Using this structure allows us to identify who does what on a project without knowing anything about its size or complexity. The team structure is divided into roles, not jobs and so can be allocated individually or even combined.

Here is our flexible project management team structure:

Here at Silicon Beach Training we pride ourselves on our successful PRINCE2 Foundation training having a 99% pass rate. It must be something to do with the Brighton air, or maybe it's the quality of our training!

Defining the project management team structure

The corporate/ programme management site at the top but pass the decision making down to the Project Board. If you want to sit at this level you need MSP training, which is the next step after completing your PRINCE2 Practitioner training.

The Project Board are also busy on roles outside of the project and so delegate the day-to-day running of the project to the Project Manager. They are there to make the key decisions but if they believe they don't have the time or the right skills then they can appoint somebody to Project Assurance to monitor the project for them.

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Benefits of PRINCE2

Written by Andy Trainer – Wed 01 Apr 2009

Here's a brief re-cap on the benefits of PRINCE2 for your organisation:

PRINCE2 (PRojects IN Controlled Environments) is a structured method for effective project management. It is a de facto standard used extensively by the UK Government and is widely recognised and used in the private sector, both in the UK and internationally. Here is just a quick list of some of the benefits that using PRINCE2 brings:

  • It will mean that there is a common project language and gives flexible decision points.
  • It gives a standard approach to managing projects
  • It is easier to see the possible problems that might or are occurring.
  • It offers reviews of progress against the business case and project care.
  • It will also mean that there is a good flow of communications between the stakeholders and other project teams, as well as improved levels of customer satisfaction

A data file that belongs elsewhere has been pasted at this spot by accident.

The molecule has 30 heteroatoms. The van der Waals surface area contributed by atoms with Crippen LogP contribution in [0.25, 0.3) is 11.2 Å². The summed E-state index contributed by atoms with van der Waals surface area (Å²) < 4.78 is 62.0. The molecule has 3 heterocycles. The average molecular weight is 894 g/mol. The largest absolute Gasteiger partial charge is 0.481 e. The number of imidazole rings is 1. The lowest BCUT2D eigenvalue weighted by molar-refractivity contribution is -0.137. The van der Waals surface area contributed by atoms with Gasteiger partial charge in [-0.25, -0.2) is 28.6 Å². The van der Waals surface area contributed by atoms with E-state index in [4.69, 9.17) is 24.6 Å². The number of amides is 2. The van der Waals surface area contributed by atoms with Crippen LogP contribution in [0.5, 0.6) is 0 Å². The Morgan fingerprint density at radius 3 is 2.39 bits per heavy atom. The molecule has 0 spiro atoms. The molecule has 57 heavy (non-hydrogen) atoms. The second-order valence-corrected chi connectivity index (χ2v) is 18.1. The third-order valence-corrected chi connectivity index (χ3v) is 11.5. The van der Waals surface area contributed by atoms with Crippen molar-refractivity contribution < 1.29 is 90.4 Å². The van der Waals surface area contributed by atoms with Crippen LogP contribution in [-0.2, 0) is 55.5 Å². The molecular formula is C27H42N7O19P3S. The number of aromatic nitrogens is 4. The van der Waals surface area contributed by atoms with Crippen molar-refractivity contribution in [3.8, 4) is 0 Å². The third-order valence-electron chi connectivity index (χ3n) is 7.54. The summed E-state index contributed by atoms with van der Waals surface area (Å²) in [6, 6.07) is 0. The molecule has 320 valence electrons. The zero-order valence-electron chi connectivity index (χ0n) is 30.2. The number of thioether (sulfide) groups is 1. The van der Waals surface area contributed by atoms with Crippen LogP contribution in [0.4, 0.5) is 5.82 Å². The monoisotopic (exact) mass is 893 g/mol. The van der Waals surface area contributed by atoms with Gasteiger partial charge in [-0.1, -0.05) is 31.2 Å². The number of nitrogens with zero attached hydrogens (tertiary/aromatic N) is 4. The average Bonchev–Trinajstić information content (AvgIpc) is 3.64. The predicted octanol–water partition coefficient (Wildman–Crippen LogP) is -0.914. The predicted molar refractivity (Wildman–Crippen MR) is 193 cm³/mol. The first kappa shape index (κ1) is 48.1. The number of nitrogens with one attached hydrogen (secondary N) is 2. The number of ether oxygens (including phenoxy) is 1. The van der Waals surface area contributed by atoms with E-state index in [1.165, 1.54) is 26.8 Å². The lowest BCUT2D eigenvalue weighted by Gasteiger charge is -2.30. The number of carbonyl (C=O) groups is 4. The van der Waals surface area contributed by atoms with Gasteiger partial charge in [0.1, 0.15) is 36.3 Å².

• It will also provide a way for being able to manage any deviations from the project plan

Tips for Successful PRINCE2 Management

A PRINCE2 project is not always the easiest job; however here are some quick tips to help you along the way.

Preparation

Being a manager is a position of responsibility, so take it seriously and make sure you properly plan and organise what you want to happen before hand. If you have a clear and organised plan you can give clear and organised instructions and as a result both you and your team will be better off.

A common Understanding

It is essential that both you and your team know what has to be done and are agreed and understand how it is that they are going to do it. Any misleading issues should be carefully explained and any mistakes rectified.

Monitoring

This is a vital part of any management project. You should be taking an active interest in what is happening, who is doing what and, more importantly, if they are doing it correctly or not.

Prioritise

Realise that you cannot do everything at once, or at least do it well, and that it is necessary to prioritise the most important issues and make sure that they are done first.

Competency Within the Team

Make sure that all your team members are up to the task, there is no point letting them continue if they are clearly over their heads, it will not be a good experience for them and it will damage the project. If it is the case that they are capable of doing it but do not understand what is being asked of them then it may be possible to keep them on the project, however if they are clearly struggling then it is their best interests to bring in new people.